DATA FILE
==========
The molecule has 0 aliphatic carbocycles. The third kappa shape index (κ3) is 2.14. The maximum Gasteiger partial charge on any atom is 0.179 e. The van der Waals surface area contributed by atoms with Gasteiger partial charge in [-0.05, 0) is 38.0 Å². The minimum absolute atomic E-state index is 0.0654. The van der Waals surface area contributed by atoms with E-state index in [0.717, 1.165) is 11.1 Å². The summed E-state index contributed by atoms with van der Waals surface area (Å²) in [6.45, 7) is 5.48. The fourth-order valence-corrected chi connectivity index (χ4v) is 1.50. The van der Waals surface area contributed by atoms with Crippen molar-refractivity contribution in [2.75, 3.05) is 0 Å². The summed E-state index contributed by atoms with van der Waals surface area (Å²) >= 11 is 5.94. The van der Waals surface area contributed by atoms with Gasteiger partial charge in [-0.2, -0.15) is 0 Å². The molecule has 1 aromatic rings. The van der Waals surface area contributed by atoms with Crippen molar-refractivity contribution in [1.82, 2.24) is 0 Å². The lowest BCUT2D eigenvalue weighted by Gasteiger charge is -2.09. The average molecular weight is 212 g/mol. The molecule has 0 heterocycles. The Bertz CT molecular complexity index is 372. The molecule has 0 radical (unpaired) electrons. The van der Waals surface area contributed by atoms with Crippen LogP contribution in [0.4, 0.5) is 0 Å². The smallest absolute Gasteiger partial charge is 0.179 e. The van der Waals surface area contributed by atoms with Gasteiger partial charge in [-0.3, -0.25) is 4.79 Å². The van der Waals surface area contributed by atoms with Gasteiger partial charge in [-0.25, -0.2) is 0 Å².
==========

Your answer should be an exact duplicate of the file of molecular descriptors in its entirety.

The molecule has 0 aliphatic carbocycles. The third kappa shape index (κ3) is 2.14. The maximum Gasteiger partial charge on any atom is 0.179 e. The van der Waals surface area contributed by atoms with Gasteiger partial charge in [-0.05, 0) is 38.0 Å². The minimum absolute atomic E-state index is 0.0654. The van der Waals surface area contributed by atoms with E-state index in [0.717, 1.165) is 11.1 Å². The summed E-state index contributed by atoms with van der Waals surface area (Å²) in [6.45, 7) is 5.48. The fourth-order valence-corrected chi connectivity index (χ4v) is 1.50. The van der Waals surface area contributed by atoms with Crippen molar-refractivity contribution in [2.75, 3.05) is 0 Å². The summed E-state index contributed by atoms with van der Waals surface area (Å²) >= 11 is 5.94. The van der Waals surface area contributed by atoms with Gasteiger partial charge in [-0.2, -0.15) is 0 Å². The molecule has 1 aromatic rings. The van der Waals surface area contributed by atoms with Crippen molar-refractivity contribution in [1.82, 2.24) is 0 Å². The lowest BCUT2D eigenvalue weighted by Gasteiger charge is -2.09. The average molecular weight is 212 g/mol. The molecule has 0 heterocycles. The Bertz CT molecular complexity index is 372. The molecule has 0 radical (unpaired) electrons. The van der Waals surface area contributed by atoms with Crippen LogP contribution in [0.4, 0.5) is 0 Å². The smallest absolute Gasteiger partial charge is 0.179 e. The van der Waals surface area contributed by atoms with Gasteiger partial charge in [-0.3, -0.25) is 4.79 Å². The van der Waals surface area contributed by atoms with Gasteiger partial charge in [-0.25, -0.2) is 0 Å².